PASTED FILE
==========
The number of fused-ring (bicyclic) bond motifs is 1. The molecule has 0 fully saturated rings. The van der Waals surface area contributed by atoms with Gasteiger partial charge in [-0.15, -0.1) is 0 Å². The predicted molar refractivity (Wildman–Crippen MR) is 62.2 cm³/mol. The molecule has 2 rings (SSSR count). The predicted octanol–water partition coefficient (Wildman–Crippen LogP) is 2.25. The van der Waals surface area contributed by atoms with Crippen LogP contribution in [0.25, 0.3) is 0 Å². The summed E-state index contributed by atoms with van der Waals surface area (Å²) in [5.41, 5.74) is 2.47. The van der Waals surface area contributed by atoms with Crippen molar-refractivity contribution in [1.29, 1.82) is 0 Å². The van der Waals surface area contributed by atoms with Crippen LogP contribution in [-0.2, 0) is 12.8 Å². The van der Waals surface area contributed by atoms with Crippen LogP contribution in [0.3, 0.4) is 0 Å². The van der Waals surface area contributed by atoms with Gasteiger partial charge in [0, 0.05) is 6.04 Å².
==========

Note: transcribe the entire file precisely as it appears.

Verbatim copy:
The number of fused-ring (bicyclic) bond motifs is 1. The molecule has 0 fully saturated rings. The van der Waals surface area contributed by atoms with Gasteiger partial charge in [-0.15, -0.1) is 0 Å². The predicted molar refractivity (Wildman–Crippen MR) is 62.2 cm³/mol. The molecule has 2 rings (SSSR count). The predicted octanol–water partition coefficient (Wildman–Crippen LogP) is 2.25. The van der Waals surface area contributed by atoms with Crippen LogP contribution in [0.25, 0.3) is 0 Å². The summed E-state index contributed by atoms with van der Waals surface area (Å²) in [5.41, 5.74) is 2.47. The van der Waals surface area contributed by atoms with Crippen molar-refractivity contribution in [1.29, 1.82) is 0 Å². The van der Waals surface area contributed by atoms with Crippen LogP contribution in [-0.2, 0) is 12.8 Å². The van der Waals surface area contributed by atoms with Crippen LogP contribution in [0.3, 0.4) is 0 Å². The van der Waals surface area contributed by atoms with Gasteiger partial charge in [0, 0.05) is 6.04 Å².